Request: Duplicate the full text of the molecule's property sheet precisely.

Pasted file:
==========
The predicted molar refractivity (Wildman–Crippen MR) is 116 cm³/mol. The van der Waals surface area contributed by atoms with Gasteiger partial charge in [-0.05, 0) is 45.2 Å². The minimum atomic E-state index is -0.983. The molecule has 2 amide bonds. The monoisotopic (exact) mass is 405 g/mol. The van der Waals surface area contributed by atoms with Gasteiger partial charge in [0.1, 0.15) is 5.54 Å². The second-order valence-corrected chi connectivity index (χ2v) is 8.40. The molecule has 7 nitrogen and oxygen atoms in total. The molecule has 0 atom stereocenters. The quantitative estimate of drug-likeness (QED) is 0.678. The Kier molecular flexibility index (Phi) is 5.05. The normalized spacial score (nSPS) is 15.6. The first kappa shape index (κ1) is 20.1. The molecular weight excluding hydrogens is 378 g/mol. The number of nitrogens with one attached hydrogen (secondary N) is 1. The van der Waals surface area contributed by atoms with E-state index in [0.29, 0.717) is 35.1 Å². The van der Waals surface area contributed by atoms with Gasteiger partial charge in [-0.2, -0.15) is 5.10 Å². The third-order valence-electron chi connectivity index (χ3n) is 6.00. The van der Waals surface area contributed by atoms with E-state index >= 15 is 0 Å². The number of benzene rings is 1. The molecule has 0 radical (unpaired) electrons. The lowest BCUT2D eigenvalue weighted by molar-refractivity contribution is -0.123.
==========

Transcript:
The predicted molar refractivity (Wildman–Crippen MR) is 116 cm³/mol. The van der Waals surface area contributed by atoms with Gasteiger partial charge in [-0.05, 0) is 45.2 Å². The minimum atomic E-state index is -0.983. The molecule has 2 amide bonds. The monoisotopic (exact) mass is 405 g/mol. The van der Waals surface area contributed by atoms with Gasteiger partial charge in [0.1, 0.15) is 5.54 Å². The second-order valence-corrected chi connectivity index (χ2v) is 8.40. The molecule has 7 nitrogen and oxygen atoms in total. The molecule has 0 atom stereocenters. The quantitative estimate of drug-likeness (QED) is 0.678. The Kier molecular flexibility index (Phi) is 5.05. The normalized spacial score (nSPS) is 15.6. The first kappa shape index (κ1) is 20.1. The molecular weight excluding hydrogens is 378 g/mol. The number of nitrogens with one attached hydrogen (secondary N) is 1. The van der Waals surface area contributed by atoms with E-state index in [0.29, 0.717) is 35.1 Å². The van der Waals surface area contributed by atoms with Gasteiger partial charge in [-0.2, -0.15) is 5.10 Å². The third-order valence-electron chi connectivity index (χ3n) is 6.00. The van der Waals surface area contributed by atoms with E-state index >= 15 is 0 Å². The number of benzene rings is 1. The molecule has 0 radical (unpaired) electrons. The lowest BCUT2D eigenvalue weighted by molar-refractivity contribution is -0.123.